Book Reviews: Vladimir by Julia May Jonas and Either/Or by Elif Batuman
As often in the new school of provocative contemporary literature, the protagonist of Julia May’s novel Jonas vladimir never has a name. We know she’s a woman, we know she’s middle-aged, and we know she’s married to a man with a lot of problems. It seems that her husband, John, had a questionable relationship with his students a few years ago. Our protagonist knows it, she doesn’t care. Fast forward to the #MeToo era and stories of John’s extramarital endeavors are uncovered at the liberal arts college where the couple work. Ultra-liberal students are outraged and wonder how our protagonist could possibly support her evil husband. But his mind is elsewhere. All she can think about is Vladimir, the sexy young novelist who has recently joined the English department, and what she must do to get his pants off.
vladimir is essentially two novels in one. There’s the novel about John, his affairs and their aftermath, and there’s the novel about our protagonist’s obsession and pursuit of Vladimir. I can’t help but wish Jonas had picked one. While both storylines are well executed and overall the novel is enjoyable and often hilarious, there is just a sad lack of skill that would have made vladimir work successfully. This is best summed up by the novel’s grand finale – it really does feel like the author had a bigger place, so he wrote up a pretty nonsensical ending, stapled it to the manuscript, and ran out the door .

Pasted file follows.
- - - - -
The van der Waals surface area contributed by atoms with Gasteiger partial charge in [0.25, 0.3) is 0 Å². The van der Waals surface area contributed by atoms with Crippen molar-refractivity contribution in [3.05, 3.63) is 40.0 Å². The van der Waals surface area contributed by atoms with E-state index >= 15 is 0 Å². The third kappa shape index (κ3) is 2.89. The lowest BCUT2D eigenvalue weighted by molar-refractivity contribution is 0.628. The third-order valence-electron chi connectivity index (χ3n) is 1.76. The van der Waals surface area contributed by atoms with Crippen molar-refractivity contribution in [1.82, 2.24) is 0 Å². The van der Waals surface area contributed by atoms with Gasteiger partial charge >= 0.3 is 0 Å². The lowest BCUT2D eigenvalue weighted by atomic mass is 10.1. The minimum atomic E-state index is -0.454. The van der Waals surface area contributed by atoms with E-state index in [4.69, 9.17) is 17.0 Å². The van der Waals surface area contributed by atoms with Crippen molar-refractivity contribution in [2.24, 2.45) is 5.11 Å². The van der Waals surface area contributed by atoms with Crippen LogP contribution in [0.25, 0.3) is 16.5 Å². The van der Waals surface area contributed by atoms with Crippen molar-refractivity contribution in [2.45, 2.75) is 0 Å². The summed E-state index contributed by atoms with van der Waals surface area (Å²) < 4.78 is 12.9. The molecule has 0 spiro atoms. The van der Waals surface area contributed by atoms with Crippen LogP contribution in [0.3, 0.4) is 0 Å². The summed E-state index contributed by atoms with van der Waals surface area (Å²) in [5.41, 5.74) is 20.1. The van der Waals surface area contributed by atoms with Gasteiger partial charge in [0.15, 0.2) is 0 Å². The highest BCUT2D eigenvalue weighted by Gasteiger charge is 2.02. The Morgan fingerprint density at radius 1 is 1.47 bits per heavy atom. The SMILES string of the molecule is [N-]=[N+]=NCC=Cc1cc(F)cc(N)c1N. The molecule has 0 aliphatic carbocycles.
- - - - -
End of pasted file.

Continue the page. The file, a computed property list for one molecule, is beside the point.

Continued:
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vladimir is one of those novels that I would recommend to people provided it doesn’t always work out but is still good enough. Jonas deserves credit for overcoming his own shortcomings by being consistently funny and refreshingly provocative. As a start, vladimir leaves me curious enough to know what Jonas will produce next.
Despite being one of the best novels of the 2010s, Pulitzer Prize finalist and Woman’s Fiction Award shortlist, Elif Batuman’s the idiot was as divisive as it was praised. It was a largely plotless adventure that followed Selin as she pursued a hopeless relationship while studying linguistics at Harvard. Whether or is a direct sequel to the idiot. Those who appreciated the meditative style of Batuman’s prose in the idiot – how she often went off on multi-page tangents about literature, art or television – are in luck, Whether or is basically an entire novel of that. If you hated those parts, well, that will be your personal hell.
This is Selin’s second year at Harvard and much of it is spent trying to come to terms with the events of the idiot. In order to make sense of things, Selin dives into her books. She looks at Kierkegaard, André Breton, Samantha de sex and the city, maybe the answers lie there. But, as she must have learned before, there are things in life that are simply not found in Proust.
In most cases, accusing an author of having written the same novel twice would be considered criticism; in the case of Whether or it’s music to this reader’s ears. Batuman took what made the idiot so brilliant, distilled it and created an equally brilliant new work. Whether or is unbridled joy.